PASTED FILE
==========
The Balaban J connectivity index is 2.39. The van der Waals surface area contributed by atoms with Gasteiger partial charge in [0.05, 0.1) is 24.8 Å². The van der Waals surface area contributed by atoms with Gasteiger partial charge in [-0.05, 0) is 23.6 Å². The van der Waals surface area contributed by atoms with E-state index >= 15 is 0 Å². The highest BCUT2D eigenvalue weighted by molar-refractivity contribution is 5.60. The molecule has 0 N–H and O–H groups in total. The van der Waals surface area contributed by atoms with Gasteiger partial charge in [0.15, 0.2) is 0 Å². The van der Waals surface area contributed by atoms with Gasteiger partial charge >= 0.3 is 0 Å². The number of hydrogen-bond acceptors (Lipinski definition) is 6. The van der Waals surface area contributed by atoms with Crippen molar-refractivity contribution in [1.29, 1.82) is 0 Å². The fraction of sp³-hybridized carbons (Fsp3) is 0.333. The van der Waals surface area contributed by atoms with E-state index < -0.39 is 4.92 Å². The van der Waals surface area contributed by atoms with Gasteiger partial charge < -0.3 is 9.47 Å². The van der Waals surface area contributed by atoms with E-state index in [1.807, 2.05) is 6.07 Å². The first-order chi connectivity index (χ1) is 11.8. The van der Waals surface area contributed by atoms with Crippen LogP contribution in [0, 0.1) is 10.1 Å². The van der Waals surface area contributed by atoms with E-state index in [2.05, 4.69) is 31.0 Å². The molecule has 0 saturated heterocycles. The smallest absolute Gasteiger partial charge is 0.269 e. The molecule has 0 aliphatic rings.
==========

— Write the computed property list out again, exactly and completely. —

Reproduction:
The Balaban J connectivity index is 2.39. The van der Waals surface area contributed by atoms with Gasteiger partial charge in [0.05, 0.1) is 24.8 Å². The van der Waals surface area contributed by atoms with Gasteiger partial charge in [-0.05, 0) is 23.6 Å². The van der Waals surface area contributed by atoms with E-state index >= 15 is 0 Å². The highest BCUT2D eigenvalue weighted by molar-refractivity contribution is 5.60. The molecule has 0 N–H and O–H groups in total. The van der Waals surface area contributed by atoms with Gasteiger partial charge in [0.15, 0.2) is 0 Å². The van der Waals surface area contributed by atoms with Gasteiger partial charge >= 0.3 is 0 Å². The number of hydrogen-bond acceptors (Lipinski definition) is 6. The van der Waals surface area contributed by atoms with Crippen molar-refractivity contribution in [1.29, 1.82) is 0 Å². The fraction of sp³-hybridized carbons (Fsp3) is 0.333. The van der Waals surface area contributed by atoms with E-state index < -0.39 is 4.92 Å². The van der Waals surface area contributed by atoms with Gasteiger partial charge < -0.3 is 9.47 Å². The van der Waals surface area contributed by atoms with E-state index in [1.807, 2.05) is 6.07 Å². The first-order chi connectivity index (χ1) is 11.8. The van der Waals surface area contributed by atoms with Crippen LogP contribution in [0, 0.1) is 10.1 Å². The van der Waals surface area contributed by atoms with E-state index in [2.05, 4.69) is 31.0 Å². The molecule has 0 saturated heterocycles. The smallest absolute Gasteiger partial charge is 0.269 e. The molecule has 0 aliphatic rings.